Termination of employment is not permitted during working time reduction. After the end of the working time reduction period, the employer is obligated to retain their employees for at least one month. Notice of termination may, therefore, only be given after this retention period has expired.

For working hours that are subject to reduction, the employee is entitled to working time reduction support, which is provided to the employer by the working time reduction support subsidised by the Austrian employment agency AMS (capped with the maximum social insurance contribution basis of EUR 5,370), amounting to 80%, 85% or 90%, depending on the standard salary. With the working time reduction reimbursement, the AMS also pays all ancillary wage costs from the first day. Employers must therefore "only" pay out the hours actually worked.

Social insurance contributions that are usually based on the salary, are to be paid on the basis of the previous contribution basis of the last 4 weeks – before the Corona working time reduction.

Overtime, overtime lump sums and a work obligation of more than 40 hours/week (possible in some employment contracts) are not to be taken into account in the calculation of the net reimbursement rate, i.e. the employee's net working time reimbursement pay of 80%, 85% or 90%. All-in contracts are treated differently, as any overtime compensated by the all-in salary is not denoted separately and, thus, cannot be separated from the payment for standard working hours of 40 hours/week.

Tax and social insurance contribution payments due in monthly or quarterly interim instalments are generally based on the previous year’s figures with the possibility to apply for a reduction, if profits are negatively influenced. The tax authorities have clarified that the COVID-19 crisis qualifies to apply for a reduction or the entire omission of the interim instalments.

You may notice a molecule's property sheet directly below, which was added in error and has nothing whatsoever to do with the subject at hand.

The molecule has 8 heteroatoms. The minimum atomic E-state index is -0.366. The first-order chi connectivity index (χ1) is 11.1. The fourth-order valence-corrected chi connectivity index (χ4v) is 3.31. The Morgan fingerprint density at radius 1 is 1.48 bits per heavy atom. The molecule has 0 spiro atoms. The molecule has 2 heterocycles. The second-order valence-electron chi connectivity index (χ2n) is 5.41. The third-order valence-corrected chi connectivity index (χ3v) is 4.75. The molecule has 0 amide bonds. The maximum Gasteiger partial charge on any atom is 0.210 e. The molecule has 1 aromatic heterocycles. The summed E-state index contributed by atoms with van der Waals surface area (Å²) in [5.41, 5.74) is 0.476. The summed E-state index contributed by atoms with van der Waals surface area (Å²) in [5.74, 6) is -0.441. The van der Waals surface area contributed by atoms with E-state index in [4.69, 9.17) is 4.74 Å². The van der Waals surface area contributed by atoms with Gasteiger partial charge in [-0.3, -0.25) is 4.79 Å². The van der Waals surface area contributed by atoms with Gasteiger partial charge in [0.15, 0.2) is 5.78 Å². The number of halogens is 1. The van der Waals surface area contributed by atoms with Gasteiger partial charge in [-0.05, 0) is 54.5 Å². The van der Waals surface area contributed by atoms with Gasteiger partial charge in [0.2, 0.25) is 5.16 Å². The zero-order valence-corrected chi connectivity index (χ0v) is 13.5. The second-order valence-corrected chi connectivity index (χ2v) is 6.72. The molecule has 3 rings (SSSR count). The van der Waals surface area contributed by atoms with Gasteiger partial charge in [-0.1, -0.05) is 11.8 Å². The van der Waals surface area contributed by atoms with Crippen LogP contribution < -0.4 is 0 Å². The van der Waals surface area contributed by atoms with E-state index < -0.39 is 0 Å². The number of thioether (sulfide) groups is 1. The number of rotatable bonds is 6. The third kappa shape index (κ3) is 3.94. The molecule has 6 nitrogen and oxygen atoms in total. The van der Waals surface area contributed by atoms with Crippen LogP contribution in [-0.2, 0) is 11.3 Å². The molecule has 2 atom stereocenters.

The necessary turnover and profit figures, however, still have to be notified to the tax authorities within the usual monthly and quarterly deadlines. The tax authorities will not apply interest to 2020 annual tax arrears that may result from a reduced or omitted interim instalment.

Additionally, the deferral of payments already due may also be applied for with a maximum extension until September 2020. Alternatively, payment in instalments may be applied for. In these cases, an application to waive the otherwise usual additional fee for delay of payment is possible as well as for a waiver to additional fees that have already been set.

Deferral of social security contributions and reductions/waivers of interest and additional fees for arrears in payment may also be applied for with the social insurance institutions.

Contact us

Manuel Boka, Partner


Belgium

On 22 March 2020, Febelfin (the Belgian federation of the financial sector) and the National Bank of Belgium announced a series of measures to support lending to Belgian companies and individuals, supported by the Belgian federal government (Minister of Finance) and the Belgian financial sector. These measures focus on two aspects: